"Matthew House is a network of three homes that support refugee claimants when they arrive to Toronto. We know through the news that recently Toronto received 25 thousands Syrian refugees. Matthew house serves a different refugee population, that would be refugee claimants. They arrive here and we as a country have signed an agreement, as many other countries have done with UNHCR that says we will be compassionate and receive folks that have been forced out of their countries for a variety of different reasons: persecution, horrible human rights violations and so forth. People arrive on our border and border services receives them, processes them, they are classified as an asylum seeker, they are not a refugee until they go before a judge. What happens at that point is they just kinda open the door and say 'ok, you're here, and you'll have a hearing in a few months when we run you through the system.' But there is really no system in place to receive them. What we recognized is that many of these folks were ending up homeless and on the streets. Our founding director, working in some of these homeless shelters herself noticed that the refugee population was being re-traumatized in the homeless shelters. So that is essentially the reason why and how we came into being. At that time 25 years ago there were not that many people receiving refugees that was not a popular cause to get behind. Our founding director has been doing this for 25 years, but Matthew house has been doing this for 18 years."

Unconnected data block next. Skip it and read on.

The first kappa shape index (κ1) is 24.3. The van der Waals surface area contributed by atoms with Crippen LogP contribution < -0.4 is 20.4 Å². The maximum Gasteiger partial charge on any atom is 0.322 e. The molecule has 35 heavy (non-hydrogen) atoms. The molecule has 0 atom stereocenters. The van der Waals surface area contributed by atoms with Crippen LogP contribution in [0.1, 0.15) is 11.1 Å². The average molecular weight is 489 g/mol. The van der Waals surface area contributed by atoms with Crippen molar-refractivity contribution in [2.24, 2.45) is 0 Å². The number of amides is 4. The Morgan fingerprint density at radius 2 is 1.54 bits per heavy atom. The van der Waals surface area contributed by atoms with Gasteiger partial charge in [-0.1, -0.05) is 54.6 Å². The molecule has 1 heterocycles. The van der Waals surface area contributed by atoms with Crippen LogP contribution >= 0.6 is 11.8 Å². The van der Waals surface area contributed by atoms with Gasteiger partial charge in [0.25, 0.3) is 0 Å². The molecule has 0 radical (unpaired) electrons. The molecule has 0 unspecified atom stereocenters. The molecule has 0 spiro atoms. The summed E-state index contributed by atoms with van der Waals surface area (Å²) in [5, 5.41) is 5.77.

Matthew House has three homes in the city, and receives people from all over the world. Imagine being forced to flee your country, alone and with very few possessions. You arrive here in Toronto and dropped off by bus on Queen Street or Bloor Street with no idea where to go or what to do. You know you're in a safe country now, but you've been completely re-traumatized and often victimized due to a lack of system in place to assist, this is the population that Matthew House serves. Since opening in 1998 Matthew House has assisted over 1800 refugee claimants from 93 different nations.